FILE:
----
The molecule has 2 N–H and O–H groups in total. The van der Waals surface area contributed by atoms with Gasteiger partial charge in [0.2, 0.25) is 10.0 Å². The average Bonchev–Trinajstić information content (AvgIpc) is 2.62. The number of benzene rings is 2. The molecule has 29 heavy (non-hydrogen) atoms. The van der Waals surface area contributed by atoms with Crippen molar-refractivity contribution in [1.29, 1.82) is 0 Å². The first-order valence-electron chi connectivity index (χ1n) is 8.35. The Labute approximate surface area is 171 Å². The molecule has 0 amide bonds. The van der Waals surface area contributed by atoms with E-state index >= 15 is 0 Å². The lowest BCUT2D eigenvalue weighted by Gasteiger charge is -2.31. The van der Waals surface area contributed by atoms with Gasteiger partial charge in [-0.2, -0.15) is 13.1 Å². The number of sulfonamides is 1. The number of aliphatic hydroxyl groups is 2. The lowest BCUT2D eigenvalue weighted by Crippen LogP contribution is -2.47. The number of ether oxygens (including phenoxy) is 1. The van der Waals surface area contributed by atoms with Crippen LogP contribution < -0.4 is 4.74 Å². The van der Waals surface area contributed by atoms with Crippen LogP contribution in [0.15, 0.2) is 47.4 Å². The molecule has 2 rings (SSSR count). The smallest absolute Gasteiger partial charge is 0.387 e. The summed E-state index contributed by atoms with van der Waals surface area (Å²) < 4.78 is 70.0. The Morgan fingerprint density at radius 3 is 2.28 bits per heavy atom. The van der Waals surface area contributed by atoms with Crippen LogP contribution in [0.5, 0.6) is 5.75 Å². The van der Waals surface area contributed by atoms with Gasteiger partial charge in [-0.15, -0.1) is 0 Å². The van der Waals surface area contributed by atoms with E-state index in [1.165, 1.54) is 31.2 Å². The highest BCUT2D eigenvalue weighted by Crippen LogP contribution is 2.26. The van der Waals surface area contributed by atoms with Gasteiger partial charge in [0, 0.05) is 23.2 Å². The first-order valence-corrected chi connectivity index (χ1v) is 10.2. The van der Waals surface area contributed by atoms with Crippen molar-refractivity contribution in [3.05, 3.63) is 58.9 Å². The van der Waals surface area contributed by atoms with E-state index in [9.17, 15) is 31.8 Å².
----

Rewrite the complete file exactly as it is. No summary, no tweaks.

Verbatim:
The molecule has 2 N–H and O–H groups in total. The van der Waals surface area contributed by atoms with Gasteiger partial charge in [0.2, 0.25) is 10.0 Å². The average Bonchev–Trinajstić information content (AvgIpc) is 2.62. The number of benzene rings is 2. The molecule has 29 heavy (non-hydrogen) atoms. The van der Waals surface area contributed by atoms with Crippen molar-refractivity contribution in [1.29, 1.82) is 0 Å². The first-order valence-electron chi connectivity index (χ1n) is 8.35. The Labute approximate surface area is 171 Å². The molecule has 0 amide bonds. The van der Waals surface area contributed by atoms with E-state index >= 15 is 0 Å². The lowest BCUT2D eigenvalue weighted by Gasteiger charge is -2.31. The van der Waals surface area contributed by atoms with Gasteiger partial charge in [-0.2, -0.15) is 13.1 Å². The number of sulfonamides is 1. The number of aliphatic hydroxyl groups is 2. The lowest BCUT2D eigenvalue weighted by Crippen LogP contribution is -2.47. The number of ether oxygens (including phenoxy) is 1. The van der Waals surface area contributed by atoms with Crippen LogP contribution < -0.4 is 4.74 Å². The van der Waals surface area contributed by atoms with Crippen LogP contribution in [0.15, 0.2) is 47.4 Å². The molecule has 2 rings (SSSR count). The smallest absolute Gasteiger partial charge is 0.387 e. The summed E-state index contributed by atoms with van der Waals surface area (Å²) < 4.78 is 70.0. The Morgan fingerprint density at radius 3 is 2.28 bits per heavy atom. The van der Waals surface area contributed by atoms with Crippen LogP contribution in [0.5, 0.6) is 5.75 Å². The van der Waals surface area contributed by atoms with Gasteiger partial charge in [-0.15, -0.1) is 0 Å². The van der Waals surface area contributed by atoms with E-state index in [1.165, 1.54) is 31.2 Å². The highest BCUT2D eigenvalue weighted by Crippen LogP contribution is 2.26. The van der Waals surface area contributed by atoms with Gasteiger partial charge in [0, 0.05) is 23.2 Å². The first-order valence-corrected chi connectivity index (χ1v) is 10.2. The van der Waals surface area contributed by atoms with Crippen molar-refractivity contribution in [3.05, 3.63) is 58.9 Å². The van der Waals surface area contributed by atoms with E-state index in [9.17, 15) is 31.8 Å².